July 14 (Bloomberg) -- Open-cast mines in South Africa may run short of gasoline within a few days if a strike by fuel workers that started on July 11 continues, the Chamber of Mines said today.
Open-cast miners “usually keep a week’s worth of fuel in stock, so most should be able to last that long,” Dick Kruger, an assistant adviser at the Johannesburg-based chamber said by phone today. “If the strike drags on, then problems can really develop.”
South Africa’s annual round of wage talks threatens to trigger a wave of strikes this year. The action by members of the Chemical, Energy, Paper, Printing, Wood and Allied Products Union has led to fuel shortages at more than 150 gas stations in Gauteng Province, the country’s most-populous, and 50 in KwaZulu-Natal, the Fuel Retailers’ Association said today. The union didn’t answer calls.
Workers in the steel and engineering industry will today consider a revised pay offer from employers as a strike in the industry enters its 11th day, a union official said.
“We can’t disclose what those proposals are because talks are now at a sensitive stage,” Irvin Jim, the secretary general of the National Union Metalworkers of South Africa, or Numsa, said by phone today. The union will hold meetings with its 320,000 members to discuss the offer, he said.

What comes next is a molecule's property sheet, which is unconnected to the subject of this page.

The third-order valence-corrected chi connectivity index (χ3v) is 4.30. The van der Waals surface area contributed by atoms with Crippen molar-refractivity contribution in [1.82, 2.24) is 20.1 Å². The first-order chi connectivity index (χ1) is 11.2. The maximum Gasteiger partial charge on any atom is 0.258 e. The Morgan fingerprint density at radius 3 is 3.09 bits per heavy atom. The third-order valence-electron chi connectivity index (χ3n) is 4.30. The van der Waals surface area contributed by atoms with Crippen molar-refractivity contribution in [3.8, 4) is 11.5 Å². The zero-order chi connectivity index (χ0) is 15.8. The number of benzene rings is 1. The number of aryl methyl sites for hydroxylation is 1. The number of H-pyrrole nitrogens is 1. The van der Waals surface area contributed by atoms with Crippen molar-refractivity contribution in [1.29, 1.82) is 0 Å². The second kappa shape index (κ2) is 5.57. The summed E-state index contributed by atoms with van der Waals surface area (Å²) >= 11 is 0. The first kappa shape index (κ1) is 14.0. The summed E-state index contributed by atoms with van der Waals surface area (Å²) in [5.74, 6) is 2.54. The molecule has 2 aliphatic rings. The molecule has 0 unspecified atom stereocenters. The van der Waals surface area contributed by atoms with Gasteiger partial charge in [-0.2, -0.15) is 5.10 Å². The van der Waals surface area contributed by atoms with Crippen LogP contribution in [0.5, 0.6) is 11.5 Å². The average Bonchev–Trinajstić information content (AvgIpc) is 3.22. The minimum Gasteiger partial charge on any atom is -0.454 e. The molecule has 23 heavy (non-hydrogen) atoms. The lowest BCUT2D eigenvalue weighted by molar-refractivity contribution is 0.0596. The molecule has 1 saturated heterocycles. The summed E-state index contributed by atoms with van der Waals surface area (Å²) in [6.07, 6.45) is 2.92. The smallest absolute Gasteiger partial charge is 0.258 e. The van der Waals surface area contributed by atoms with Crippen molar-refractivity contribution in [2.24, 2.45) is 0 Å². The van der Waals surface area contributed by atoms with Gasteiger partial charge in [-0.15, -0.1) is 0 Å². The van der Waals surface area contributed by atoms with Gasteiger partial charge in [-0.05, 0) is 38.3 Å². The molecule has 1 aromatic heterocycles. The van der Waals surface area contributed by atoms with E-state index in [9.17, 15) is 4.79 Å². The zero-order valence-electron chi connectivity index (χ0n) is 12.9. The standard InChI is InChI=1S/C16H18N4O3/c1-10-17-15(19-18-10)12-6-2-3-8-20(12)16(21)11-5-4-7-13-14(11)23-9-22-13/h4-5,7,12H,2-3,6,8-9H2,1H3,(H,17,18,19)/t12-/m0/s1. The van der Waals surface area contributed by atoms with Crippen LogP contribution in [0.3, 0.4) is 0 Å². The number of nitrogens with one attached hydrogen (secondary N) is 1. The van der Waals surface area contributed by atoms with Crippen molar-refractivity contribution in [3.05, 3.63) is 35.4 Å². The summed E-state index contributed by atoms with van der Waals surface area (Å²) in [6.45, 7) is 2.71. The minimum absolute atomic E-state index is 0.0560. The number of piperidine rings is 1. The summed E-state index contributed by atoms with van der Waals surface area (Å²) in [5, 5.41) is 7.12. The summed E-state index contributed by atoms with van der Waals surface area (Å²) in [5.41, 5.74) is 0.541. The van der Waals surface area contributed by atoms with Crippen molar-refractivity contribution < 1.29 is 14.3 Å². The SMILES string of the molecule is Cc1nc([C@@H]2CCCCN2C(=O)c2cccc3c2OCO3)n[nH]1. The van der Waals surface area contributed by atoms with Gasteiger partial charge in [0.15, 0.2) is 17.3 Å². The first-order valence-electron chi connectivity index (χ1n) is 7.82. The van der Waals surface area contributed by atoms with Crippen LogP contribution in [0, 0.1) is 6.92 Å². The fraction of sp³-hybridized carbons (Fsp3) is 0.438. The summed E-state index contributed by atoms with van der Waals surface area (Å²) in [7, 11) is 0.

Calls to the Steel and Engineering Industries Federation of South Africa, which represents employers in the industry, weren’t immediately answered.
The National Union of Mineworkers said in an e-mailed statement that wage talks had deadlocked and it was “heading for a strike,” while the state-owned South African Broadcasting Corp. today said municipal workers may also take strike action as soon as next week.
--Editors: Philip Sanders, Vernon Wessels, Alastair Reed
To contact the reporter on this story: Brian Latham in Johannesburg at firstname.lastname@example.org.
To contact the editor responsible for this story: Antony Sguazzin at email@example.com.